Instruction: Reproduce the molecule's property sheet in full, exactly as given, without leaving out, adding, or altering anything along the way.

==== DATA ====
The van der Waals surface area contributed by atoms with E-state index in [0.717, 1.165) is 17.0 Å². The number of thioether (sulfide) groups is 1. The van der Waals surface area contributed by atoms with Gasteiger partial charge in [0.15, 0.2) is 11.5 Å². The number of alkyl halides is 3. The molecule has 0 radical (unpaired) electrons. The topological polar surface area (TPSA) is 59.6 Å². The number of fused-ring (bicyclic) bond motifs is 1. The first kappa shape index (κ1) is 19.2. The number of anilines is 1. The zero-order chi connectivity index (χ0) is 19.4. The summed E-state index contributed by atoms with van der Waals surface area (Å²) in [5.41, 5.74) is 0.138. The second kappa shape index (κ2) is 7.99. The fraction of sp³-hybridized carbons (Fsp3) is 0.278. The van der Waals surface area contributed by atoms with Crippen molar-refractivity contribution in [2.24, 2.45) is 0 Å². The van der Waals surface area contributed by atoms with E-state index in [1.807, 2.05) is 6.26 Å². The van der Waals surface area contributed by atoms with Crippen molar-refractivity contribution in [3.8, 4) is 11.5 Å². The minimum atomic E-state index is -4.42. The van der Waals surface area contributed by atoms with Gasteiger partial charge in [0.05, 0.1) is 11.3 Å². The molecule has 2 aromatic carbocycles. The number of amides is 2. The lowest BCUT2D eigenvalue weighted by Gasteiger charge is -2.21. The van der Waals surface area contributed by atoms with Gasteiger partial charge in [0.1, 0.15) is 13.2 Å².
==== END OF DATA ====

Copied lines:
The van der Waals surface area contributed by atoms with E-state index in [0.717, 1.165) is 17.0 Å². The number of thioether (sulfide) groups is 1. The van der Waals surface area contributed by atoms with Gasteiger partial charge in [0.15, 0.2) is 11.5 Å². The number of alkyl halides is 3. The molecule has 0 radical (unpaired) electrons. The topological polar surface area (TPSA) is 59.6 Å². The number of fused-ring (bicyclic) bond motifs is 1. The first kappa shape index (κ1) is 19.2. The number of anilines is 1. The zero-order chi connectivity index (χ0) is 19.4. The summed E-state index contributed by atoms with van der Waals surface area (Å²) in [5.41, 5.74) is 0.138. The second kappa shape index (κ2) is 7.99. The fraction of sp³-hybridized carbons (Fsp3) is 0.278. The van der Waals surface area contributed by atoms with Crippen molar-refractivity contribution in [2.24, 2.45) is 0 Å². The van der Waals surface area contributed by atoms with E-state index in [1.807, 2.05) is 6.26 Å². The van der Waals surface area contributed by atoms with Crippen molar-refractivity contribution in [3.8, 4) is 11.5 Å². The minimum atomic E-state index is -4.42. The van der Waals surface area contributed by atoms with Gasteiger partial charge in [0.05, 0.1) is 11.3 Å². The molecule has 2 aromatic carbocycles. The number of amides is 2. The lowest BCUT2D eigenvalue weighted by Gasteiger charge is -2.21. The van der Waals surface area contributed by atoms with Gasteiger partial charge in [0.1, 0.15) is 13.2 Å².